Employment Law

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Q. One of our employees is on leave after giving birth. She may qualify for a position that recently opened up. Do we have an obligation to notify her of that opening? —R.D., Ohio

Q. Our business has 14 employees, and we pay 100 percent of their health insurance costs. One employee is out on workers' comp. Are we required to continue paying his health insurance, or can we offer him COBRA? —P.F., Delaware

Q. Can I ask employees who are already with the company to execute noncompete agreements? —L.T., Georgia

Because of a quirk in Pennsylvania law, employers may soon see an uptick in state-based employment lawsuits. Reason: A federal court clarified that all state employment claims must be filed within the appropriate state statute of limitations (one year, for example, on defamation cases). Employees can't wait to file a state claim until the EEOC or the Pennsylvania Human Relations Commission completes its investigation, the court said ...

Expect this summer's blockbuster U.S. Supreme Court ruling, Burlington Northern v. White, to swell the number of retaliation complaints and legal claims ...

Q. One of our employees went on disability after a motorcycle accident. We terminated him at his request, as he wanted to cash out his 401(k). His doctor recently released him from disability, and he's seeking re-employment for a different position. Our owner is concerned that if he doesn't offer the ex-employee a job, we may face legal retribution. And he's concerned that if we do bring him back, we'll end up with a workers' comp claim from a slip/fall injury. Do we have any obligation to rehire this employee? —B.O., Pennsylvania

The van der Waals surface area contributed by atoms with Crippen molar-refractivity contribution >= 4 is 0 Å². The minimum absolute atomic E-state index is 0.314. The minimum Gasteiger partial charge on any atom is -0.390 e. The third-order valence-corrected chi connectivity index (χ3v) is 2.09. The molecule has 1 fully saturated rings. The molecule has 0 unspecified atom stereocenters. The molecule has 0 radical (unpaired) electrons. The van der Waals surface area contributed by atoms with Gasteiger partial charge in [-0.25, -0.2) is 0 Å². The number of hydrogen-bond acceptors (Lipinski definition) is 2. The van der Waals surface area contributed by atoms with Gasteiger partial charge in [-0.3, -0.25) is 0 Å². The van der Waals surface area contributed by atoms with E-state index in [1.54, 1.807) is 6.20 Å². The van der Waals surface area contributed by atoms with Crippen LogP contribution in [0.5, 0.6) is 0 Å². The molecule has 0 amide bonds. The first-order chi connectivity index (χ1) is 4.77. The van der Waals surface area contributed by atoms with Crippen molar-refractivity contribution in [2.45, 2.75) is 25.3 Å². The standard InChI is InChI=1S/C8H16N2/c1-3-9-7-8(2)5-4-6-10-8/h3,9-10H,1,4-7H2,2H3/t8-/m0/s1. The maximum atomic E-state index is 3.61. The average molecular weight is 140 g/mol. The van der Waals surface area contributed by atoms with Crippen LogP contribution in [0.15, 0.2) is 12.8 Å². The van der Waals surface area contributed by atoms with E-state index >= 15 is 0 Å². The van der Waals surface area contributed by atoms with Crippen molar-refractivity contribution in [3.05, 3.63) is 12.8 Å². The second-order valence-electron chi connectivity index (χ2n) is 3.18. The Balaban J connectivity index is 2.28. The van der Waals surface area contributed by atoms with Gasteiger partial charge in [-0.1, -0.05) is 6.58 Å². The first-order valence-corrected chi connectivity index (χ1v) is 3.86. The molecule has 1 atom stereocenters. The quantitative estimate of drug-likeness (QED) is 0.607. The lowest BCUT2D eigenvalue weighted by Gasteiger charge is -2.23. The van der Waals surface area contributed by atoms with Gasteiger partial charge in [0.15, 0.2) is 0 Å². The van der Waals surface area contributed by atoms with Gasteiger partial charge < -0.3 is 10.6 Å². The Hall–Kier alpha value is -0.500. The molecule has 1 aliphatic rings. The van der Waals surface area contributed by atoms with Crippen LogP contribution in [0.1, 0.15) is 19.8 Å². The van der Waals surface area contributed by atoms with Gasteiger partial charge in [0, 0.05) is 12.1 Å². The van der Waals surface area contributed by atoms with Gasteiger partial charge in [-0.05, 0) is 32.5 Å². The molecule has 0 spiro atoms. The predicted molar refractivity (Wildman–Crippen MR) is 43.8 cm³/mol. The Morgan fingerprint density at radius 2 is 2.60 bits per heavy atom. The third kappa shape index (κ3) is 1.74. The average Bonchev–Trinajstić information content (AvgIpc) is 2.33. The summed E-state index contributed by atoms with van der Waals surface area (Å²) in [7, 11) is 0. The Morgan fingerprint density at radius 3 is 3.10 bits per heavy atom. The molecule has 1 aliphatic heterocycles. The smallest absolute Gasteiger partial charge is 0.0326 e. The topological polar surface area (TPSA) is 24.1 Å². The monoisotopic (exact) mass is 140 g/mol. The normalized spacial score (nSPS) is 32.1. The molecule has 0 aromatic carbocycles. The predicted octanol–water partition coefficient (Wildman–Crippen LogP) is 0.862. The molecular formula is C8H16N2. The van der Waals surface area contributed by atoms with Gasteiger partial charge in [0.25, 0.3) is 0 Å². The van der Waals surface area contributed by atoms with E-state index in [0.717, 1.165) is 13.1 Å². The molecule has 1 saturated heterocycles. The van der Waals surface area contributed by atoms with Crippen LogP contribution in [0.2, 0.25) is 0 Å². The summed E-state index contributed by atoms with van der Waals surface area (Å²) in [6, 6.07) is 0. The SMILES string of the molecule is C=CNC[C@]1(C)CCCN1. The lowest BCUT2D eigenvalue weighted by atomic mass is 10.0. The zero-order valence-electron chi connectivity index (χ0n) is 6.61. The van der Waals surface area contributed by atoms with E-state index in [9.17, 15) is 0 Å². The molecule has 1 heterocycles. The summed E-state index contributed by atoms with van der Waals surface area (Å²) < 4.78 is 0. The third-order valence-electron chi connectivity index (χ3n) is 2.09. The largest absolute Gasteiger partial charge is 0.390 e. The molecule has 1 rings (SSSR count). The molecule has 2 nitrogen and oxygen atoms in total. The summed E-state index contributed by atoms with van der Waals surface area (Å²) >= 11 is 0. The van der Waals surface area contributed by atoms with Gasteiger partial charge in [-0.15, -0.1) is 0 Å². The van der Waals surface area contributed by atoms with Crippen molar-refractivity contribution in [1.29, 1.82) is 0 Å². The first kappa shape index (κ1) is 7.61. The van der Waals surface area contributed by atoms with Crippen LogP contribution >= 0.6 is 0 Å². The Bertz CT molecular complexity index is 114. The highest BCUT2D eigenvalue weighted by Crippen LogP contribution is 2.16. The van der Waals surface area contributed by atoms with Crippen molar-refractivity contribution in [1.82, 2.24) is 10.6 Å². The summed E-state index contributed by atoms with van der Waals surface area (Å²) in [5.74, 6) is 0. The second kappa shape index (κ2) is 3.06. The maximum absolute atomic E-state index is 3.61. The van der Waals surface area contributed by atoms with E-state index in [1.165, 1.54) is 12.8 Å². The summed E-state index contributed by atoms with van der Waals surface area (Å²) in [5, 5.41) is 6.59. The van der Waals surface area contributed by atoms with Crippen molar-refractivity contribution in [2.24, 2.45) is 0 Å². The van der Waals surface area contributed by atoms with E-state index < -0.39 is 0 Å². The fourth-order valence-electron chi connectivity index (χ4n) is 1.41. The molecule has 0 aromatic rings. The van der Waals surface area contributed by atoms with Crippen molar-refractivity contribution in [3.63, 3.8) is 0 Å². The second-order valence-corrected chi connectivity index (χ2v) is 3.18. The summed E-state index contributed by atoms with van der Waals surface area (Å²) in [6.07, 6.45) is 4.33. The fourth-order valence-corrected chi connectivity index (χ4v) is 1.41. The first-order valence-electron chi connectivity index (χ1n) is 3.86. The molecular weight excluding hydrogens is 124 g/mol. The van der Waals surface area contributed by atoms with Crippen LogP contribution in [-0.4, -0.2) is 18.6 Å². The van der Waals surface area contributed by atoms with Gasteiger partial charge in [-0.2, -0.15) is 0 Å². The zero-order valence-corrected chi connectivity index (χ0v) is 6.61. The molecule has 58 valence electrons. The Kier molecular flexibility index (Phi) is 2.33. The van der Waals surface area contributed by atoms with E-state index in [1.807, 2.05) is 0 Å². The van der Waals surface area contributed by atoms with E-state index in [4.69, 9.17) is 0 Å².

Courts view interns the same as employees: as “agents” of your organization. So should you. If you use interns or plan to, advise supervisors to manage them as closely as employees, if not more so. And apply your workplace policies to them ...

Expect a call from an employment lawyer when a disgruntled employee is fired. If the axed employee belongs to a protected class (race, sex, disability, etc.), expect more than a call ...

Q. Is there a law or reasonable standard regarding how many weeks maternity leave should be? And should we make that a written policy in our employee handbook? Even with FMLA, to which our employees are entitled, we thought maternity leave was either six or eight weeks, depending on type of delivery. —J.F., Pennsylvania

Q. One of our managers has medical problems (she qualifies for the ADA and is in an age-protected class) and has used a significant amount of sick pay. Because we don't have a defined sick pay policy, this manager is paid sick time whenever she's out (full day or half day). How can we legally cap this? Is the development of a policy with specific hours our only alternative? —F.E., Georgia